Q&A with Ian Mackay, President of Re:Sound Music Licensing Company

Posted on
January 8, 2020
Tagged as
CIMA, Ian Mackay, Q&A, Re:Sound, royalties, stuart johnston

CIMA President Stuart Johnston recently asked Ian MacKay, President of Re:Sound Music Licensing Company, to discuss his organization’s work on behalf of artists and record companies, and how independent labels can ensure they are compensated for their performance rights. Johnston is a member of Re:Sound’s board of directors, representing Canada’s independent music community.

SJ: For CIMA members not familiar with your organization, what is Re:Sound?

IM: Re:Sound is the Canadian not-for-profit music licensing company dedicated to obtaining fair compensation for artists and record companies of all sizes for their performance rights. We do this by licensing businesses to use music, including commercial radio stations, satellite radio, restaurants, gyms and just about any type of business that uses music. What that means for labels and artists is that Re:Sound advocates on their behalf, collects royalties from the businesses that use music and then distributes those royalties on a track by track basis.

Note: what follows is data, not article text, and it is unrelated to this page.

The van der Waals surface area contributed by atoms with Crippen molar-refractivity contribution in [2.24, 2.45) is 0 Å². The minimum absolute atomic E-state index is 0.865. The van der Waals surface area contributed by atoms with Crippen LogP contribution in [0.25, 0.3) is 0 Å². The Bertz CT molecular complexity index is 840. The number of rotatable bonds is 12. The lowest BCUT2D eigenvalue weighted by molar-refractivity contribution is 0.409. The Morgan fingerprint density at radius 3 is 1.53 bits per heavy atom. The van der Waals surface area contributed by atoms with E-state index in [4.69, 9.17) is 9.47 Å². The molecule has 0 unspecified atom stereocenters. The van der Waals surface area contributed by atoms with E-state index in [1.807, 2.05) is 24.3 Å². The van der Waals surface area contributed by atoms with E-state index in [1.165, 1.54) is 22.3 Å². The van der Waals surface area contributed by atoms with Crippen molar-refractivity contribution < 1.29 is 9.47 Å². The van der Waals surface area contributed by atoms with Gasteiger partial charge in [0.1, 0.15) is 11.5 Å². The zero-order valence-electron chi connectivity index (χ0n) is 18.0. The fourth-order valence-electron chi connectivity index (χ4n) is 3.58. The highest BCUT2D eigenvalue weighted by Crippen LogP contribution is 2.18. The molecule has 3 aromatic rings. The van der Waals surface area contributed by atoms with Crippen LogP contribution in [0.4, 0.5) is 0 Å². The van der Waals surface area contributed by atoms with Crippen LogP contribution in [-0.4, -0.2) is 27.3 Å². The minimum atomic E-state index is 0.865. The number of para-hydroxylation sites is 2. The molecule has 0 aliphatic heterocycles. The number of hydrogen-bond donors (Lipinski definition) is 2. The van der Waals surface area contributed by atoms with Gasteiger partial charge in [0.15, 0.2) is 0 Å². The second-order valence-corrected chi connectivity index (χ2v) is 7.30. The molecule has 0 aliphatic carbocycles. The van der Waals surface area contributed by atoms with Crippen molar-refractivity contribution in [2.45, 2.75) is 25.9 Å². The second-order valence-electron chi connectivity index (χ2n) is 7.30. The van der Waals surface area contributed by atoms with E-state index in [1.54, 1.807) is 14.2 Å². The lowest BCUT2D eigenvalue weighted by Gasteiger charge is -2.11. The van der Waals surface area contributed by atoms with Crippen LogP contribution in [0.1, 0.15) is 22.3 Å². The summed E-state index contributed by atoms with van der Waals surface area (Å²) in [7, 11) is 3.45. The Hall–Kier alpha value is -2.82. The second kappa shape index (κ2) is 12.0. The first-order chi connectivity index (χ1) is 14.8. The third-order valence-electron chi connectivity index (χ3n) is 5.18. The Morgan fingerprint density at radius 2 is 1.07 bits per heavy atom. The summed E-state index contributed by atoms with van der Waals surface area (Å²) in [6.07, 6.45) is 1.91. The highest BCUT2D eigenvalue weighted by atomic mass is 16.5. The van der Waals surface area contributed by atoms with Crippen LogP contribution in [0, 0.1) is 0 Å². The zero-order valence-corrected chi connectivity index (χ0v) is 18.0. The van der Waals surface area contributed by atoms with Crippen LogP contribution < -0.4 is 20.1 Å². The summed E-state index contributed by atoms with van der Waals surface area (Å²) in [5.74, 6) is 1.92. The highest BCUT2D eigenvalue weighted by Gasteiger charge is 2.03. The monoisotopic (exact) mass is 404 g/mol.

SJ: How do Canadian-owned independent labels fit in into the Re:Sound mix?

IM: We represent indie labels and artists in all of our work. The independent community has a strong voice at Re:Sound. Let me use Re:Sound’s board of directors as an example. The board is comprised of two colleges: the performer college represents our performer member organizations, while the maker college has representatives from indie labels, as well as the three major labels. Currently, the indie label representatives on the Board include Gord Dimitrieff, Lyette Bouchard and yourself, which makes up 50 per cent of the record label representation on Re:Sound’s board. Indie labels are signed up directly with Re:Sound or they’re represented through CONNECT or SOPROQ.